Since the onset of the COVID-19 pandemic, many people have been hit with financial problems. Over 3 million Americans have filed for unemployment with more joining in every day. Even with the stimulus checks given by the government, most people are finding it difficult during this time. Budgeting is a major way to get by and not fall into more debt. Prioritize expenses.
The widespread economic halt arising from the Coronavirus pandemic has had strenuous implications on citizens across the world. There’s no telling how long the virus will last and its resultant effect on Americans. Offsetting student loans has always been a pressing task for most citizens and with the coronavirus eliminating/reducing income, the struggle has increased. The unexpected pandemic has made it even more difficult for the average American to offset their debts – student debts being among the most troublesome. Reports show that, as of March 2019, American’s outstanding student loan debt topped $1.5 trillion. Most people are beginning to wonder how to deal with their mounting debt during this economic crisis.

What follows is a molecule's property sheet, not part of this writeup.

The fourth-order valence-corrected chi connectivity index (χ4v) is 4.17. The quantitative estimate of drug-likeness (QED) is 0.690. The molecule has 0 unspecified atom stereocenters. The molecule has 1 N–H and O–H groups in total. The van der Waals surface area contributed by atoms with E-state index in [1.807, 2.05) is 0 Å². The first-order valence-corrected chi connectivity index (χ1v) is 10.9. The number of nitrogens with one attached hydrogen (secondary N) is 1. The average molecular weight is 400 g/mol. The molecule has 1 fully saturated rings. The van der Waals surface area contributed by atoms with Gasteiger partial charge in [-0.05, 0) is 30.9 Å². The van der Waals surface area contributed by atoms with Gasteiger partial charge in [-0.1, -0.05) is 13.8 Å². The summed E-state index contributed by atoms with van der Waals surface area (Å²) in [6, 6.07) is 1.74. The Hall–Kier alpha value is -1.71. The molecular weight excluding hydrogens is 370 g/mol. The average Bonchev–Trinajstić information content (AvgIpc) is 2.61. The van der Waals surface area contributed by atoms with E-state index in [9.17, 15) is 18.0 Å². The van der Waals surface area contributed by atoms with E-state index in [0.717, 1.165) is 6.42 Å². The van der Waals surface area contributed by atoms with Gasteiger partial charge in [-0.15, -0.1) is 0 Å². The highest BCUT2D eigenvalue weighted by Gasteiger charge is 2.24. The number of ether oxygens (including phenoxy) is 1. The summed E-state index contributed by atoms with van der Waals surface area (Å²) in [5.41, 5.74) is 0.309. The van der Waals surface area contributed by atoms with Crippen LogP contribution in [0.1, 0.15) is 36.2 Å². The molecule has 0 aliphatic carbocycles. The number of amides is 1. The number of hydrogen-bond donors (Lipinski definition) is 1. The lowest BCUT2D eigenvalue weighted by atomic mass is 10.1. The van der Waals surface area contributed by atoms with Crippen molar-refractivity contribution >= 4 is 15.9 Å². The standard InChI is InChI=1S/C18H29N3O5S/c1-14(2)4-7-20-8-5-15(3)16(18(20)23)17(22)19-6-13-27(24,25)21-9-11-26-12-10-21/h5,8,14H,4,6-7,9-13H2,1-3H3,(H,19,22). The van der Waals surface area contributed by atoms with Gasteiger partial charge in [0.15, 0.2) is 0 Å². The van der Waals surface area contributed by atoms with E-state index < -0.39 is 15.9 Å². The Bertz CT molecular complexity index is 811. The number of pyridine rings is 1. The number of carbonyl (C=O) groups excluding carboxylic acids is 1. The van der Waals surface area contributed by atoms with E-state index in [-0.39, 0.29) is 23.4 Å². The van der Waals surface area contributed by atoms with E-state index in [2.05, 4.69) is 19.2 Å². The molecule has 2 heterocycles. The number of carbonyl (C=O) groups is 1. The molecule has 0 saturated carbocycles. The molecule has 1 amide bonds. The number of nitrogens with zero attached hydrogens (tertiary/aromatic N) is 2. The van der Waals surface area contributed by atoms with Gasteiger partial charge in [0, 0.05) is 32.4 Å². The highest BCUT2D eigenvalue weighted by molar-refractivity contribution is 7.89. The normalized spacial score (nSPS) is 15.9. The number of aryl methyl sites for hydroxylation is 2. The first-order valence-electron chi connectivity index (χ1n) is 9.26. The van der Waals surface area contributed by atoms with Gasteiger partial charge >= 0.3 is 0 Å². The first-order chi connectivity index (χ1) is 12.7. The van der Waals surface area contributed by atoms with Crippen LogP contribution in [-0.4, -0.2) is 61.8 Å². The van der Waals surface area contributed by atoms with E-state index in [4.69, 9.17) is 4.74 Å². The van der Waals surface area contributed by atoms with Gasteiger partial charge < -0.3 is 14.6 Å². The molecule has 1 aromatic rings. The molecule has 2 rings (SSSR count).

The outbreak of the COVID-19 virus has had a huge effect on the world. In the US, many Americans are struggling with reduced income, offsetting debts, unemployment, and worse, keeping a roof over their heads. To help with this, the government has enacted the Coronavirus Aid, Relief, and Economic Security Act, with the main objective of providing financial relief options to Americans affected by this pandemic. In this article, we will discuss the mortgage aspects of the CARES Act in detail.